From www.everythingjewish.com

On a deeper level, the four species are often compared to four types of Jews.

The etrog has taste and smell, so it stands of people who possess both learning and good deeds.

The palm tree has taste but no smell, so it stands for those with learning, but no good deeds.

The myrtle has smell but no taste, so it stands for people who have good deeds but no learning.

The willow, has neither taste nor smell, and it stands for those without learning and without good deeds.

Another view sees the lulav as one person. The lulav represents the spine of a person; the myrtle the eyes; the willow the mouth; and the etrog the heart. Through them, we express our desire to praise and worship G-d with our entire being.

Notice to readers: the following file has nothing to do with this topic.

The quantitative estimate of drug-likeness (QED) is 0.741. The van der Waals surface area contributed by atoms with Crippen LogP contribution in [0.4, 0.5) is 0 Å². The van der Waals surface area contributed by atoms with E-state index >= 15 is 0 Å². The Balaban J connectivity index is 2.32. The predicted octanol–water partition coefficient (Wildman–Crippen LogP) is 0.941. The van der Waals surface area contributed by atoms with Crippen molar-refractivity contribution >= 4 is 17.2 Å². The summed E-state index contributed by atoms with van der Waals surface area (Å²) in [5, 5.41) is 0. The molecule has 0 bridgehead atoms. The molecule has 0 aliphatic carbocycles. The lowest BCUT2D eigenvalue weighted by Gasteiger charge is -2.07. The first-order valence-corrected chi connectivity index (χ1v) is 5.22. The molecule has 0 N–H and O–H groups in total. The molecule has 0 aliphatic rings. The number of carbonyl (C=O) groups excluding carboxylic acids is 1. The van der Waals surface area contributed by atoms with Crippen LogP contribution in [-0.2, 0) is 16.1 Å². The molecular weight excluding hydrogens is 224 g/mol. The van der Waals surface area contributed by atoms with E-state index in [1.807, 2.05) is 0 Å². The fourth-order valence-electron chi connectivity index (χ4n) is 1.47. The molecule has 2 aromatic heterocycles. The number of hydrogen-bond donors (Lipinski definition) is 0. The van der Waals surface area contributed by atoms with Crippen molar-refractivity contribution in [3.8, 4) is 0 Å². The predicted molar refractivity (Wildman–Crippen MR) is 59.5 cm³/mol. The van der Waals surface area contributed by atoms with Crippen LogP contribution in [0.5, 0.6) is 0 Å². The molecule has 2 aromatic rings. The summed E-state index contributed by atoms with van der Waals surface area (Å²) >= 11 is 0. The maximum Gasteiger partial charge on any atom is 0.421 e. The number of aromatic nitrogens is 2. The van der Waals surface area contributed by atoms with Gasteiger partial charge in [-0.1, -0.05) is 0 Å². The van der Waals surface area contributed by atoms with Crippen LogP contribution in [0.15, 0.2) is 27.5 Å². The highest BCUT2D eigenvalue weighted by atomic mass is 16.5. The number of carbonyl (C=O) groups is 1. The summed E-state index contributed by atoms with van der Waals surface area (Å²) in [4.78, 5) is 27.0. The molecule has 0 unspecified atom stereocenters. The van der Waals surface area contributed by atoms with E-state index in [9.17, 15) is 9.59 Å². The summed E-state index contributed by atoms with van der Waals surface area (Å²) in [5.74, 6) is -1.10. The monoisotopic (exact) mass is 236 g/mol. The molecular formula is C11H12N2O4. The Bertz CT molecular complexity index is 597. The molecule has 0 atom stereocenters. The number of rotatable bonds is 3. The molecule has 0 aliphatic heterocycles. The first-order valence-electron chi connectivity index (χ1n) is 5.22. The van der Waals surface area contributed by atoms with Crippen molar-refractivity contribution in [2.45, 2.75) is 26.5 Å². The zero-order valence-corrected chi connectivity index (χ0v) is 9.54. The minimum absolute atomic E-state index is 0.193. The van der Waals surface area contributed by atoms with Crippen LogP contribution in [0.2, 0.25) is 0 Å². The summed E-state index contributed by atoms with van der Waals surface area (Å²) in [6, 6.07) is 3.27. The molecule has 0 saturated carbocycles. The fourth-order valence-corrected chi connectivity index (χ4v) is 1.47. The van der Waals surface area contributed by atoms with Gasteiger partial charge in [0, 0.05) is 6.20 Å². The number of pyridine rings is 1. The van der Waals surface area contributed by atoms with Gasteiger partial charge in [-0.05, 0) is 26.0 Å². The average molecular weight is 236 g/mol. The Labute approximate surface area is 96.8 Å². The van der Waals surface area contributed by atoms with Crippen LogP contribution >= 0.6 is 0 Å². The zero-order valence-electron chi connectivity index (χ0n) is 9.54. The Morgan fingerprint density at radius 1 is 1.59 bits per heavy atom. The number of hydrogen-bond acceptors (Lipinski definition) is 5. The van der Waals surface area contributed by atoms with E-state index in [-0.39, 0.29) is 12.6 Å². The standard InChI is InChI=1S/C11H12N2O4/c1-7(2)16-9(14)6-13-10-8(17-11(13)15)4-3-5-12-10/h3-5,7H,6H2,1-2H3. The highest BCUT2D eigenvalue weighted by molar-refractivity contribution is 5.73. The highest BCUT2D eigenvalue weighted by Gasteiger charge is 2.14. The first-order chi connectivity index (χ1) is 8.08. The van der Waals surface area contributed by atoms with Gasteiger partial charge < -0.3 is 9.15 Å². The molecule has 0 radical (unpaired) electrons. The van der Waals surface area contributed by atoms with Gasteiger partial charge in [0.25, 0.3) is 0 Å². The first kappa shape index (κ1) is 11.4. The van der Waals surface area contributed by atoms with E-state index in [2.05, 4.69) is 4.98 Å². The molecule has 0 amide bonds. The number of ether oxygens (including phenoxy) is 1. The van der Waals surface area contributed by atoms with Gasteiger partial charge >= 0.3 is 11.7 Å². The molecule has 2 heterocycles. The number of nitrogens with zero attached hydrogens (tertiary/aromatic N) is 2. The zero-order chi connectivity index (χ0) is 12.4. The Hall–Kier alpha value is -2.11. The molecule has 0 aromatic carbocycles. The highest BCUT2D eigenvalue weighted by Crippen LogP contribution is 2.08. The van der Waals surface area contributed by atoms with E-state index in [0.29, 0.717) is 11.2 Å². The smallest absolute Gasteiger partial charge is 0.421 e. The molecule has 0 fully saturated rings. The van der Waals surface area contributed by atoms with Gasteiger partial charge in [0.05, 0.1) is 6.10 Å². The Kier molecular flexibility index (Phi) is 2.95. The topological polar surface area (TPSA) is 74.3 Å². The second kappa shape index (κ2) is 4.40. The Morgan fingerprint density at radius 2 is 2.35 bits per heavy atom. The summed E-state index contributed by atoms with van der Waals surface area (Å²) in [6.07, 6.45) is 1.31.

Another theory is that the lulav and etrog symbolize roots, such as land and living, fruit and fertility, while the Sukkah is a symbol for the temporary, exile and wandering.

Chag Sameach

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